Members of the LGBTQ+ community are at a significantly higher risk for developing mental health issues than others; transgender youth are more than four times as likely as their non-transgender peers to experience depression, and LGBQ adolescents are more than twice as likely to experience suicidal thoughts than their heterosexual peers. LGBQ youth are also four times more likely to commit suicide.
College students represent another subset of the population that is particularly vulnerable to mental health issues. Therefore, an LGBTQ+ university student has a very high risk of mental illness.
On Tuesday evening, Active Minds, an organization that works to raise awareness of mental health issues on campus, partnered with the Pride Center to host a panel discussion on the role that mental health plays in the lives of LGBTQ+ students at UT, entitled Taking Mental Health Out of the Closet. Representatives from both of the event’s organizers were present with information about mental health resources, and the five panelists who spoke at the event were all members of UT’s LGBTQ+ community.
The moderator began the discussion by asking the panelists to share the role that their identity plays in their lives. Some students shared that their identity affects every aspect of their life, while others stated that they wish their identity played a larger role in their day-to-day interactions.
Panelist Zachary Day explained that as a gay man, he is reminded daily of his identity.
“To me, my identity affects every single part of my life because as a gay man, you walk around and you’re different, and everyone knows you’re different,” Day said.
Day explained that children who experience bullying and discrimination because of a lack of tolerance towards their LGBTQ+ identity are likely to develop a mental health disorder. The effects of such attacks on one’s self can be debilitating to the mental health of adolescents.
However, Day also emphasized that LGBTQ+ students are still allowed to experience mental health struggles over more than just their sexuality, and their personal problems that are not related to their sexuality should be treated as just as valid as those that are. He emphasized that when a member of the LGBTQ+ community seeks mental health treatment, counselors and therapists should not automatically assume that the person is struggling because of their sexual identity.
“Separating the struggles of a person’s life versus identity are two different things,” Day said.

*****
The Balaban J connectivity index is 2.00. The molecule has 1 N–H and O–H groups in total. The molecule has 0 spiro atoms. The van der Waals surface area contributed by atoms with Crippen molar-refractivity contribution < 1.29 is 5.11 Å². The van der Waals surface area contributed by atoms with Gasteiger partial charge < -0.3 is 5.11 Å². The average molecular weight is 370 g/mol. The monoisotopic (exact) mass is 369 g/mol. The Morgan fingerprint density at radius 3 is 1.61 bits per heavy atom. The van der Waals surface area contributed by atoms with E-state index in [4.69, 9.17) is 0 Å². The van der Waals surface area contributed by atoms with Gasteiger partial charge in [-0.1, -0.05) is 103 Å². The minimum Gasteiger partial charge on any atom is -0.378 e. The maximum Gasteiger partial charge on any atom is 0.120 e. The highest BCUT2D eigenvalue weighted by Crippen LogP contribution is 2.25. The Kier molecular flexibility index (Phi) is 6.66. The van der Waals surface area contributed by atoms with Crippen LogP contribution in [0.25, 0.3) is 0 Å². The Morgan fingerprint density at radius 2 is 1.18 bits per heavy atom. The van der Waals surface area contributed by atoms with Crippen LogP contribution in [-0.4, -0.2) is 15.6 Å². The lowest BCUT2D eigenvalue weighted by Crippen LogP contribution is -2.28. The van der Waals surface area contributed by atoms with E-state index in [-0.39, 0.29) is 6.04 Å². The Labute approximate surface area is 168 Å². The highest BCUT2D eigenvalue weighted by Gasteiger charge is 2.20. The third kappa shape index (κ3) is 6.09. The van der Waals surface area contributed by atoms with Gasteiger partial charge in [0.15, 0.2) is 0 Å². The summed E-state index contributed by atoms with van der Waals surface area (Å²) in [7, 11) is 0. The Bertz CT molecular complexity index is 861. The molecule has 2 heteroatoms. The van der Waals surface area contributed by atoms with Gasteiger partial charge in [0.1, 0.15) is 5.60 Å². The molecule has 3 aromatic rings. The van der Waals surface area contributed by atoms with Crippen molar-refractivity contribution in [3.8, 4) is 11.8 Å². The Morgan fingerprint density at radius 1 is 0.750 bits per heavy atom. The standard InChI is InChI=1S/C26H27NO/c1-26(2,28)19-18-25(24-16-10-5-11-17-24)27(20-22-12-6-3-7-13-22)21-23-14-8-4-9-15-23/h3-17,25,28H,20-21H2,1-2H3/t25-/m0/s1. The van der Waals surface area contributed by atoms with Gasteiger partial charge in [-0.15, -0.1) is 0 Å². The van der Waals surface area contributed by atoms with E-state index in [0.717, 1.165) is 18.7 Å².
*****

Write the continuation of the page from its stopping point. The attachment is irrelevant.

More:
The panelists also discussed safe spaces for LGBTQ+ students and the dialogue around mental health that they had discovered at UT. Student Dom Green expressed how grateful they were for the student organization that organizes Sex Week, Sexual Empowerment and Awareness at Tennessee.
“As soon as I came in (to SEAT), they welcomed me with open arms,” Green said.
Although Green strives to be an advocate for LGBTQ+ students on campus, they explained that there is only so much that students can accomplish without a supportive administration. LGBTQ+ students should not bear the weight of advocating for their community on their own, Green explained.
In recent years, UT administration has made decisions that negatively impacted the campus LGBTQ+ community. Last semester, the state Comptroller’s Report expressed its great disdain for Sex Week, an event that highlights many aspects of the LGBTQ+ community. Interim System President Randy Boyd and former Interim Chancellor Wayne Davis stated that they were in agreement with the Comptroller’s Report and its opinion of Sex Week.
Green believes that the UT administration has failed to stand up for and advocate for LGBTQ+ students and that the university does not care about mental health to the degree that administration claims it does.
Green offered a word of advice on the situation to the UT administration: “Stop making me do your job.”
The event sparked conversation about mental health in the LGBTQ+ community, and students called on the university to promote inclusion and improve mental health resources.
Any student struggling with mental health is advised to seek help with the UT Counseling Center or call 974-HELP. If you have any fear that you are in danger of harming yourself or others, or you are in fear that someone you know is in danger of harming themselves or others, call 911 or the UT emergency police at 865-974-3111.